If Valenzuela was the mound hero for all Mexicans, then the great Dennis Martinez was a similar icon for Nicaraguans, which is why he is still called “El Presidente” (with the approval of Daniel Ortega). Martinez played in the major leagues for 23 years, and never won more than 16 games because he usually threw for bad teams. He did, however, earn a World Series ring in his younger days with the Baltimore Orioles. Martinez is also the only Latino player to pitch a perfect game, accomplishing the feat against the Los Angeles Dodgers in 1991 while with the Montreal Expos. His 245 career wins is tops among Hispanic hurlers. Aside from Martinez, however, the only other big leaguer of prominence from Nicaragua was David Green, a flashy outfielder whose career spanned six seasons with the Milwaukee Brewers and St. Louis Cardinals.
Panama has a much richer baseball history stateside, beginning with Pirates Manny Sanguillen and Rennie Stennett, and Omar Moreno who came a bit later. Bullpen setup specialist Ramiro Mendoza won five rings with the New York Yankees and Boston Red Sox, and the legendary Mariano Rivera has an even larger collection. It’s also a safe bet that Rivera will eventually join Rod Carew with a plaque at Cooperstown.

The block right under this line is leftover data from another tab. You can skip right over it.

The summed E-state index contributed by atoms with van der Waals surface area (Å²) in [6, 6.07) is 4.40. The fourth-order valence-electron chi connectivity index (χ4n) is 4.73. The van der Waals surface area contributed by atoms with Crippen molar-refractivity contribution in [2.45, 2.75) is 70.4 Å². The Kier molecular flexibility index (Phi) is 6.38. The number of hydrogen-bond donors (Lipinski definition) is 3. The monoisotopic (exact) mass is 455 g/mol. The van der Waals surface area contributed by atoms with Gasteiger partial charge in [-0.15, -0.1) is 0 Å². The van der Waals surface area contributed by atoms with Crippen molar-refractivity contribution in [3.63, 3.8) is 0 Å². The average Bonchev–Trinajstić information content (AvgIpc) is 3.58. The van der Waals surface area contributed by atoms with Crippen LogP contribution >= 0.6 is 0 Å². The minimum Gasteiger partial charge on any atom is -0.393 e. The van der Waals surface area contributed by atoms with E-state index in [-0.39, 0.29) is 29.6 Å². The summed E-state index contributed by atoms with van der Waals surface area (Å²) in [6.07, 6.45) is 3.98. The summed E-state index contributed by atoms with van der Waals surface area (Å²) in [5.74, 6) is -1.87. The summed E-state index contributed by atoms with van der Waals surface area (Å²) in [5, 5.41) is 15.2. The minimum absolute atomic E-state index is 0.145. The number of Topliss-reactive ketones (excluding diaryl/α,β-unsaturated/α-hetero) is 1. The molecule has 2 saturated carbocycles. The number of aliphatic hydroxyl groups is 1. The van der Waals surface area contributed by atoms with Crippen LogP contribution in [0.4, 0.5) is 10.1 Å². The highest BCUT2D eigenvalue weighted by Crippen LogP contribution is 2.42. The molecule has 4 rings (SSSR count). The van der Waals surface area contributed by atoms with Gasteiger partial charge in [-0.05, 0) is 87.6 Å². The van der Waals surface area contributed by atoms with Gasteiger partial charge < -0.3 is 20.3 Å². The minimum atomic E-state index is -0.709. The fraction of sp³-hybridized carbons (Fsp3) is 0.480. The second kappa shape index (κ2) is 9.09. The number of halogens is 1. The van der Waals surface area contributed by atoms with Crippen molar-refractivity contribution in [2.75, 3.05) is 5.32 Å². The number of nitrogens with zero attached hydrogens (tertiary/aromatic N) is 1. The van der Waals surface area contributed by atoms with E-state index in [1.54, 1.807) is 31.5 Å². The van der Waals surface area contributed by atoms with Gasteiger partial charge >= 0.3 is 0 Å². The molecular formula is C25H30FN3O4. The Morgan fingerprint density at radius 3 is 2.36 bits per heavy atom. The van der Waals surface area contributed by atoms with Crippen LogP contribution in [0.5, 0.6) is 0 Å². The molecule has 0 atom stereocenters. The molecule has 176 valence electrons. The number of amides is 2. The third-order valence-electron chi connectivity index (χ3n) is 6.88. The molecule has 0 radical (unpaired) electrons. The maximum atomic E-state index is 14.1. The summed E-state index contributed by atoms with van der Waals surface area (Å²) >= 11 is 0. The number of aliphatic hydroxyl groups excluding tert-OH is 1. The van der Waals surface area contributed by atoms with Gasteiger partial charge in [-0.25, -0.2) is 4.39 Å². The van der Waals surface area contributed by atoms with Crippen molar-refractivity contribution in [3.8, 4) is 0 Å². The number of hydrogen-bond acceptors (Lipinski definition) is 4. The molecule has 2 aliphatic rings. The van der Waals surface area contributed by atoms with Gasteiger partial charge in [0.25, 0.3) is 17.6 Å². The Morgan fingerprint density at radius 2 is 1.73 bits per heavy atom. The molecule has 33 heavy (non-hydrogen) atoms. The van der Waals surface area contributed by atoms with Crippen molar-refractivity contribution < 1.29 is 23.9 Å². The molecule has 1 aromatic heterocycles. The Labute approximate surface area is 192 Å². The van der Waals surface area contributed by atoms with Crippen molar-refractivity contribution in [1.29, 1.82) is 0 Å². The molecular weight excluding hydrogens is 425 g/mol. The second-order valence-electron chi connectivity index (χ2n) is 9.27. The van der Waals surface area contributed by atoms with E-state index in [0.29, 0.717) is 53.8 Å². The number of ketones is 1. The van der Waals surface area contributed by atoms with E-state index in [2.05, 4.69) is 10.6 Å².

Worth mentioning is a spillover of baseball interest from Mexico has now spread across the border in Guatemala. Low-level A ball is played in the capital city and a training facility, the Galvez Sobral Academy, has been graduating decent players for several years. Andres Aguilar, 18, who currently plays in the Baltimore Orioles organization as an outfielder, is a case in point. And did you know that the mother of Cleveland Indians outfielder Ryan Spilborghs was born in Guatemala? Alright, I know that’s a stretch, but I’m sure you get the picture.
Now for the drum roll, here is my short list of key players to check out this season, along with each country’s best prospect:
Everth Cabrera, SS, San Diego Padres — All Cabrera is thinking about this season is getting a fresh start, like in 2008 when the Padres picked him up in the Rule 5 draft. He enjoyed instant success the following year until he broke the hamate bone in his left hand during a mid-April game against the Philadelphia Phillies. Since then, he’s been dogged by a similar injury to his throwing hand, several groin pulls and other ailments.
Now completely healthy again, he’ll be backing up Jason Bartlett and Orlando Hudson in the middle infield. But with both veterans in the final year of pricey contracts, Cabrera will likely fall into a starting job more sooner than later.